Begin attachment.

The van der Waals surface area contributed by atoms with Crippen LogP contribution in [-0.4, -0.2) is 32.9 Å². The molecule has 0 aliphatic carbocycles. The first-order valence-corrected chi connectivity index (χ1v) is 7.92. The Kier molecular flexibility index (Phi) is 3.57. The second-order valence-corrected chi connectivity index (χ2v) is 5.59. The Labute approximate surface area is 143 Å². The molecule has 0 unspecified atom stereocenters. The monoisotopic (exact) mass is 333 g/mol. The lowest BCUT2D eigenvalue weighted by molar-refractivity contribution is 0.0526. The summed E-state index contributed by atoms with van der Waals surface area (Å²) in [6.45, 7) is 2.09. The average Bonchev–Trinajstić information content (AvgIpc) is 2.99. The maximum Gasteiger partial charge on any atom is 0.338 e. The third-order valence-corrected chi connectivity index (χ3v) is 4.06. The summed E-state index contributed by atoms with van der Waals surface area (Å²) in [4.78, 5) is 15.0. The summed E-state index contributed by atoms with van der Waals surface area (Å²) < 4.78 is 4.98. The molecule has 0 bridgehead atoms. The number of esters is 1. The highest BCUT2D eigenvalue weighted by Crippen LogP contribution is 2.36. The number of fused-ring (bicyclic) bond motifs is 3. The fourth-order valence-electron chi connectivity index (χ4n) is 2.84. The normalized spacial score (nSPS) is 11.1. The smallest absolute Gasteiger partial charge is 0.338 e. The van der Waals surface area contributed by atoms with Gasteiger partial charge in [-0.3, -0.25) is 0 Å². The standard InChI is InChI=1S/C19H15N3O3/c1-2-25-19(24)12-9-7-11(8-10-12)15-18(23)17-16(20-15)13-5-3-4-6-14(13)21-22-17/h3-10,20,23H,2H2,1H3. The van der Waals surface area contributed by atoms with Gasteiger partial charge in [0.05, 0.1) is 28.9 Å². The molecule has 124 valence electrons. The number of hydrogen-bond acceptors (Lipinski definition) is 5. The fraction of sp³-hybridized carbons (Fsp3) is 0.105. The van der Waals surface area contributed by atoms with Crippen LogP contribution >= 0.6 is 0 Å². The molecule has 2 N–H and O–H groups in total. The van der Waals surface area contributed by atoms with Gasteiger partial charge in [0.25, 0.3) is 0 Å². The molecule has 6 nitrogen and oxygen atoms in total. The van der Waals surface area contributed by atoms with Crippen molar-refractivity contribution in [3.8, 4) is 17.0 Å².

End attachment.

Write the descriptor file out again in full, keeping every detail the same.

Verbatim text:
The van der Waals surface area contributed by atoms with Crippen LogP contribution in [-0.4, -0.2) is 32.9 Å². The molecule has 0 aliphatic carbocycles. The first-order valence-corrected chi connectivity index (χ1v) is 7.92. The Kier molecular flexibility index (Phi) is 3.57. The second-order valence-corrected chi connectivity index (χ2v) is 5.59. The Labute approximate surface area is 143 Å². The molecule has 0 unspecified atom stereocenters. The monoisotopic (exact) mass is 333 g/mol. The lowest BCUT2D eigenvalue weighted by molar-refractivity contribution is 0.0526. The summed E-state index contributed by atoms with van der Waals surface area (Å²) in [6.45, 7) is 2.09. The average Bonchev–Trinajstić information content (AvgIpc) is 2.99. The maximum Gasteiger partial charge on any atom is 0.338 e. The third-order valence-corrected chi connectivity index (χ3v) is 4.06. The summed E-state index contributed by atoms with van der Waals surface area (Å²) in [4.78, 5) is 15.0. The summed E-state index contributed by atoms with van der Waals surface area (Å²) < 4.78 is 4.98. The molecule has 0 bridgehead atoms. The number of esters is 1. The highest BCUT2D eigenvalue weighted by Crippen LogP contribution is 2.36. The number of fused-ring (bicyclic) bond motifs is 3. The fourth-order valence-electron chi connectivity index (χ4n) is 2.84. The normalized spacial score (nSPS) is 11.1. The smallest absolute Gasteiger partial charge is 0.338 e. The van der Waals surface area contributed by atoms with Gasteiger partial charge in [-0.3, -0.25) is 0 Å². The standard InChI is InChI=1S/C19H15N3O3/c1-2-25-19(24)12-9-7-11(8-10-12)15-18(23)17-16(20-15)13-5-3-4-6-14(13)21-22-17/h3-10,20,23H,2H2,1H3. The van der Waals surface area contributed by atoms with Gasteiger partial charge in [0.05, 0.1) is 28.9 Å². The molecule has 124 valence electrons. The number of hydrogen-bond acceptors (Lipinski definition) is 5. The fraction of sp³-hybridized carbons (Fsp3) is 0.105. The van der Waals surface area contributed by atoms with Crippen LogP contribution >= 0.6 is 0 Å². The molecule has 2 N–H and O–H groups in total. The van der Waals surface area contributed by atoms with Gasteiger partial charge in [0.25, 0.3) is 0 Å². The molecule has 6 nitrogen and oxygen atoms in total. The van der Waals surface area contributed by atoms with Crippen molar-refractivity contribution in [3.8, 4) is 17.0 Å².